Europe’s far right coordinates stands ahead of continent-wide election

The Milan meeting was attended by representatives of the far right from Germany and Denmark.
Sunday 14/04/2019
Matteo Salvini (2nd R), leader of the far-right League party, poses with Olli Kotro (L) from the Finnish ECR party, Joerg Meuthen (2nd L) from the German EFDD party and Anders  Vistisen from the Danish ECR party, as he launches the start of his campaign for the European  elections, in Milan, April 8. (Reuters)
Birds of a feather. Matteo Salvini (2nd R), leader of the far-right League party, poses with European leaders as he launches the start of his campaign for the European elections, in Milan, April 8. (Reuters)

LONDON - Fears are rising across Europe regarding an expected far-right populist wave at the European Parliament elections, scheduled for May 23-26, as far-right parties move to consolidate ties.

“For many Europeans, the European Union is a nightmare,” Italian Interior Minister Matteo Salvini said after meeting with leaders of several of Europe’s far-right parties in Milan, Italy.

Salvini, who heads Italy’s far-right League party known for its anti-immigration stance, on April 8 announced the formation of a pan-European alliance called “Towards a Europe of Common Sense.”

The League is a leading member of the Europe of Nations and Freedom (ENF) group in the European Parliament, which includes Marine Le Pen’s National Rally in France, the Freedom Party of Austria (FPO) and the Dutch Party for Freedom.

“The European dream is being threatened by the bureaucrats and bankers governing Europe. They have been governing Europe for too long. It should really be a government of people,” Salvini said, delivering an indication of the populist rhetoric that the new group is likely to use.

“Our goal is to finally be a governing force and a force for change,” he added.

The Milan meeting was attended by representatives of the far right from Germany and Denmark, including Alternative for Germany (AfD) chief candidate for European elections Joerg Meuthen.

Demonstrating the complex nature of European Parliament coalition-building, the AfD is not a member of the ENF but rather the Europe of Freedom and Direct Democracy group, which includes Salvini’s government coalition partners the populist Five Star Movement.

Meuthen earlier said that while an over-reaching “patriotic alliance” was unlikely in the European Parliament given diverging interests and clashing personalities, the important thing was for far-right parties to “work together because they can’t do anything as individual parties.”

Meuthen told Agence France-Presse that there was a clear trend in the favour of right-wing, anti-immigration parties. “I expect that conservative forces will be clearly strengthened in the elections and that social democratic forces… will be heavily weakened,” he said.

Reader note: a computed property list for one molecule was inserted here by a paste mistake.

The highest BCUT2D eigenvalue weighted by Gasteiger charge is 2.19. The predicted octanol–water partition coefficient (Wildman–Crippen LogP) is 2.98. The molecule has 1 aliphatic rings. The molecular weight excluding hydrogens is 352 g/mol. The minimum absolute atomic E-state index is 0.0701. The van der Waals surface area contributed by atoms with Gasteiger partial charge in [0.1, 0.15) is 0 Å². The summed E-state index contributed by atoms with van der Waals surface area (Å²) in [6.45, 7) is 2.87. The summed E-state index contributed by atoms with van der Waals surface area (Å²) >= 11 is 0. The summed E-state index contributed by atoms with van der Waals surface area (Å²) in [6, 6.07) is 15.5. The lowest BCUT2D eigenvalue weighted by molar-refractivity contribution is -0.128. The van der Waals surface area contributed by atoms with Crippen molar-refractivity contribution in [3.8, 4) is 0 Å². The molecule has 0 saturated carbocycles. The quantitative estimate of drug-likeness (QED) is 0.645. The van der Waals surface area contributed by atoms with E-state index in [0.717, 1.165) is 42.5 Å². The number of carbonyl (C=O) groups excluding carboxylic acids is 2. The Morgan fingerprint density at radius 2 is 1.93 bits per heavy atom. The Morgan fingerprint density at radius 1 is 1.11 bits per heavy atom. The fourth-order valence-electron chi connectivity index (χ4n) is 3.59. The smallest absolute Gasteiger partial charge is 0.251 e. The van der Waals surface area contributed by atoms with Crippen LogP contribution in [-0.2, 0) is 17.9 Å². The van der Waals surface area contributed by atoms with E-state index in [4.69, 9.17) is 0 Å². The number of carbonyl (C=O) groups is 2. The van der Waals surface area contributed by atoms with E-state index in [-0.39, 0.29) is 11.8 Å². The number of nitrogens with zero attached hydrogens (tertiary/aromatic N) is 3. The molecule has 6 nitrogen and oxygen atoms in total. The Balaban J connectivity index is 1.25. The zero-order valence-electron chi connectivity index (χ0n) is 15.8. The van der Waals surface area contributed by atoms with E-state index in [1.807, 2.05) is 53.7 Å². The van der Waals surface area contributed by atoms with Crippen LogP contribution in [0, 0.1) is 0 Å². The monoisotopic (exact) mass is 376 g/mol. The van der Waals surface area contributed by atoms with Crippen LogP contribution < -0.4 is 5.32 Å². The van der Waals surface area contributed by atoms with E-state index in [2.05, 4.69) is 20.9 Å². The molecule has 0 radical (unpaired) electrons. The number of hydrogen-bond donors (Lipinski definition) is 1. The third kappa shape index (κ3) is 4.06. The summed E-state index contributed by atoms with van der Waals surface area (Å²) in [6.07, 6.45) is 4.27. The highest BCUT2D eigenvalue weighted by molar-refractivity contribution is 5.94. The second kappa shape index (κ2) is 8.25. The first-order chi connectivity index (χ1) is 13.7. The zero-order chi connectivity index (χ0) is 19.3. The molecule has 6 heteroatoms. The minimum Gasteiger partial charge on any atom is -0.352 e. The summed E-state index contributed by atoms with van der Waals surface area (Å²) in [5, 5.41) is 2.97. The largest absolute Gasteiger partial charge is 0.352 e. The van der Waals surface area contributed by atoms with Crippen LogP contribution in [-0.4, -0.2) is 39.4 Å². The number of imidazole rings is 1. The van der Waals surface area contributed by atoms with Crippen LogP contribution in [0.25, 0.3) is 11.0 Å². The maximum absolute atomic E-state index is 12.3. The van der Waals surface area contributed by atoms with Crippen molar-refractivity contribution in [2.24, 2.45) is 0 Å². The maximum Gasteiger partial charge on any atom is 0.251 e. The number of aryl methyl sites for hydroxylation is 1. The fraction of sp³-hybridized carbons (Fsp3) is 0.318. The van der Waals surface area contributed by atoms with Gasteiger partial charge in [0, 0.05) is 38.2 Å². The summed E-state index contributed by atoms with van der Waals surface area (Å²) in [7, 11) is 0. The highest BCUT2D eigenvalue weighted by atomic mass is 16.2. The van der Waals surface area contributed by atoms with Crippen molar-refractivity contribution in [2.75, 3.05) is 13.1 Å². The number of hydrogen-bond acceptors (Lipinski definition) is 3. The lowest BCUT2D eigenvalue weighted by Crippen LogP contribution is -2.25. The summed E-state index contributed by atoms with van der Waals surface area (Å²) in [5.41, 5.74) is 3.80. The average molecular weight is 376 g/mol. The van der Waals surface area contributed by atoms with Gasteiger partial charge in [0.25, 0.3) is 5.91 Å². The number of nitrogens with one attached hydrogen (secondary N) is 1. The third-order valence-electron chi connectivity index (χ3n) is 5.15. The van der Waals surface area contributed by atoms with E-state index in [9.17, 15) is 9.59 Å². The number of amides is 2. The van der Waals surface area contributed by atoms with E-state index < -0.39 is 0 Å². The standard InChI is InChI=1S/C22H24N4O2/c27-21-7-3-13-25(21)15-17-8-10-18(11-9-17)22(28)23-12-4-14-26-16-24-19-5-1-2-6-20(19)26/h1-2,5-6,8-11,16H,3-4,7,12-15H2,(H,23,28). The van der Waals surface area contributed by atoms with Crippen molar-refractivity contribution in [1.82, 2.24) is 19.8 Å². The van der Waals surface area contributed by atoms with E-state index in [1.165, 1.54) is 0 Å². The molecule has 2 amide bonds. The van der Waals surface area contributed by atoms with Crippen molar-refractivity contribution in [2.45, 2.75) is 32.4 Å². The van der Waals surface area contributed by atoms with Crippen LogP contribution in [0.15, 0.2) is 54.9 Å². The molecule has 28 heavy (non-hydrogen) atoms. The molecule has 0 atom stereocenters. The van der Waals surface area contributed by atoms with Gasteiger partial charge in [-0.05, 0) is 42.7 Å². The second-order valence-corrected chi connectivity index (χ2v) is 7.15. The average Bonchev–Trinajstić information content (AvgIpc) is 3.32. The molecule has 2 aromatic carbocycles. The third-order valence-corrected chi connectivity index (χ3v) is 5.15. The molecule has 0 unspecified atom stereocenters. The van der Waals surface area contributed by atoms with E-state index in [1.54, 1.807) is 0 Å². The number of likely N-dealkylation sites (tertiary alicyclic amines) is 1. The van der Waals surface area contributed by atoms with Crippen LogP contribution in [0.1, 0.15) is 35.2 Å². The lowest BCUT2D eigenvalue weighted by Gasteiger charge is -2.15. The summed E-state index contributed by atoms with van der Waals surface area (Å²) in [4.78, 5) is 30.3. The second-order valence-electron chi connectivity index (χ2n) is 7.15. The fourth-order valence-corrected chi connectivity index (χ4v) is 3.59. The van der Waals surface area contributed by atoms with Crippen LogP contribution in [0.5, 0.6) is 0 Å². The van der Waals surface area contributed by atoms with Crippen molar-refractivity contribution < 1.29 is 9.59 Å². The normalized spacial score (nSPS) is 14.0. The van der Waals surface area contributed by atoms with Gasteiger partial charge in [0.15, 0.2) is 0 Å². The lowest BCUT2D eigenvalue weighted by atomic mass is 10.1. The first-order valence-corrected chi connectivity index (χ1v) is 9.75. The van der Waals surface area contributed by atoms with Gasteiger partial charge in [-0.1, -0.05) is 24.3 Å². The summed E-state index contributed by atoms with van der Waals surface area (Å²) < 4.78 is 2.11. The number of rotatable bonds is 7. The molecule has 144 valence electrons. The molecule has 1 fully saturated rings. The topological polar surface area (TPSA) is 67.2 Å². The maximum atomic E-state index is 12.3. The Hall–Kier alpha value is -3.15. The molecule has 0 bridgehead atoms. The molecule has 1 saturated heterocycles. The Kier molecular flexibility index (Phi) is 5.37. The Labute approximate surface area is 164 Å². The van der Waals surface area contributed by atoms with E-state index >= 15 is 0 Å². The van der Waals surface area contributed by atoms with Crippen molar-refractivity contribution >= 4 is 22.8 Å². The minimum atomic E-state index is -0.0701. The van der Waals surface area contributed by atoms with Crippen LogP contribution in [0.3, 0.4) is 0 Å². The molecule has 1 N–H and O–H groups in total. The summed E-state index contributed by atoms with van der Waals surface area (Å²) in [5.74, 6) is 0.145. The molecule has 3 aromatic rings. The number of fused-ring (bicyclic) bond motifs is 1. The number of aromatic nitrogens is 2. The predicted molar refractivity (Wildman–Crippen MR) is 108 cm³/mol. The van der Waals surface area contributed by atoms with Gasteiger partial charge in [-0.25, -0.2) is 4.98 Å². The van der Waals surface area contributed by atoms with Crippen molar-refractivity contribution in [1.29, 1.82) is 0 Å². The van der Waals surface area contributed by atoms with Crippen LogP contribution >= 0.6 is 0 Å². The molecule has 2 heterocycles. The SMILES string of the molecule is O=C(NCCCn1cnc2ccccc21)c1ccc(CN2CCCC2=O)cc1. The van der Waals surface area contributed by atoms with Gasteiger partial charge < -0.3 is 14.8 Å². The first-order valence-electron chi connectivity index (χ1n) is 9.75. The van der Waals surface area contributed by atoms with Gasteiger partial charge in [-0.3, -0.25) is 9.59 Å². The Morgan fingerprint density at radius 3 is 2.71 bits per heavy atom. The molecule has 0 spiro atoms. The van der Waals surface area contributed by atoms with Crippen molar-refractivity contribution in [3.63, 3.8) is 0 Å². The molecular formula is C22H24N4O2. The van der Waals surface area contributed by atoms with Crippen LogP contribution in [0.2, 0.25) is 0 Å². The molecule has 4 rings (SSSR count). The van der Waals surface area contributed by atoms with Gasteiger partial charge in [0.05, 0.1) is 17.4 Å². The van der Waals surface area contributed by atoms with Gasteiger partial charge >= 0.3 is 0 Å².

While Le Pen’s National Rally did not attend the Milan meeting, Salvini reassured supporters that Le Pen was backing the alliance and would attend a May 17 rally in Milan.

National Rally MEP Nicolas Bay, a co-chairman of ENF, said: “Matteo [Salvini] spoke in the name of those who form the ENF, which have mandated him to launch this appeal to a larger alliance.”

The FPO confirmed it would be joining Salvini’s European alliance, demonstrating the overlap between the ENF parliamentary bloc and Towards a Europe of Common Sense.

FPO Secretary-General Harald Vilimsky posted a declaration on Twitter confirming that the party would be joining the “common patriotic project” represented by the new coalition.

“Together with others, this alliance will establish a political group in the European Parliament after the elections with the aim to unite the patriotic and conservative forces in the European Parliament that are at the moment split over different groups,” he said.

“Together we will fight for a safer Europe with well-protected external borders, less immigration and stronger cooperation to tackle terrorism and Islamisation,” the statement added, giving a look into the group’s priorities.

Reports of European far-right parties looking to consolidate their views came as polls indicate that the two biggest groups in the European Parliament — the centre-right European People’s Party (EPP) and centre-left Socialists and Democrats (S&D) — could experience major losses in May.

Europe Elects, which provides poll aggregation and election analysis, said the EPP, which has 217 seats in the current parliament, is forecast to lose 37 seats and S&D, currently at 186 seats, could lose as many as 56 seats.

A combination of the ENF and Salvini’s alliance, whether working together or part of a broader coalition, could secure a strong influential position on the next European Parliament.

That possibility has caused increasing concern among European moderates. One Twitter user, commenting on Vilimsky’s announcement joining Salvini’s alliance, said: “It’s horrifying to see German, Austrian and Italian fascists uniting again. People are thinking again what was unthinkable, that we could see a return to repression, even war, again in Europe. Sinister forces are aligning.”

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